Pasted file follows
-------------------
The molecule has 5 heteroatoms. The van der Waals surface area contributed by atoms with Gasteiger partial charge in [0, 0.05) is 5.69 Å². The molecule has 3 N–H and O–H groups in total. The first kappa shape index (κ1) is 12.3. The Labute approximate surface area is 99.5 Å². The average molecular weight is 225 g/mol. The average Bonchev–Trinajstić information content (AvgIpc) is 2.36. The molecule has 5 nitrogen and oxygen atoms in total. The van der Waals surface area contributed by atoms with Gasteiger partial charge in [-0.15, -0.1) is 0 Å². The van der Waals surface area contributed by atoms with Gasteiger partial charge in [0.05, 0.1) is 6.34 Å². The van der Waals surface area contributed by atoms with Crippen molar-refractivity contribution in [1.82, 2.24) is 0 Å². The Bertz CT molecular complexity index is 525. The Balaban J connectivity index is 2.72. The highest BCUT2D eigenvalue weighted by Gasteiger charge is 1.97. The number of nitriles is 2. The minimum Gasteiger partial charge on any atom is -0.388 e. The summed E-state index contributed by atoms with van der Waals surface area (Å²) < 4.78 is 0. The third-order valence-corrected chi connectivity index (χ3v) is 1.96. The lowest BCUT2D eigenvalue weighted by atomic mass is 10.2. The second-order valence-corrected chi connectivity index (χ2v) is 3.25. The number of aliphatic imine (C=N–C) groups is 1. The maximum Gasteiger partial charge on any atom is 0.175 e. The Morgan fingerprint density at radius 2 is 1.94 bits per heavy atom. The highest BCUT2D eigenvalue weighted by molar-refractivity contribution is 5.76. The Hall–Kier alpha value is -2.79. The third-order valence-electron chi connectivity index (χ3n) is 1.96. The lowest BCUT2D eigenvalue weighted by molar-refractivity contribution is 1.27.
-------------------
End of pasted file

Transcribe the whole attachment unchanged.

The molecule has 5 heteroatoms. The van der Waals surface area contributed by atoms with Gasteiger partial charge in [0, 0.05) is 5.69 Å². The molecule has 3 N–H and O–H groups in total. The first kappa shape index (κ1) is 12.3. The Labute approximate surface area is 99.5 Å². The average molecular weight is 225 g/mol. The average Bonchev–Trinajstić information content (AvgIpc) is 2.36. The molecule has 5 nitrogen and oxygen atoms in total. The van der Waals surface area contributed by atoms with Gasteiger partial charge in [-0.15, -0.1) is 0 Å². The van der Waals surface area contributed by atoms with Gasteiger partial charge in [0.05, 0.1) is 6.34 Å². The van der Waals surface area contributed by atoms with Crippen molar-refractivity contribution in [1.82, 2.24) is 0 Å². The Bertz CT molecular complexity index is 525. The Balaban J connectivity index is 2.72. The highest BCUT2D eigenvalue weighted by Gasteiger charge is 1.97. The number of nitriles is 2. The minimum Gasteiger partial charge on any atom is -0.388 e. The summed E-state index contributed by atoms with van der Waals surface area (Å²) < 4.78 is 0. The third-order valence-corrected chi connectivity index (χ3v) is 1.96. The lowest BCUT2D eigenvalue weighted by atomic mass is 10.2. The second-order valence-corrected chi connectivity index (χ2v) is 3.25. The number of aliphatic imine (C=N–C) groups is 1. The maximum Gasteiger partial charge on any atom is 0.175 e. The Morgan fingerprint density at radius 2 is 1.94 bits per heavy atom. The highest BCUT2D eigenvalue weighted by molar-refractivity contribution is 5.76. The Hall–Kier alpha value is -2.79. The third-order valence-electron chi connectivity index (χ3n) is 1.96. The lowest BCUT2D eigenvalue weighted by molar-refractivity contribution is 1.27.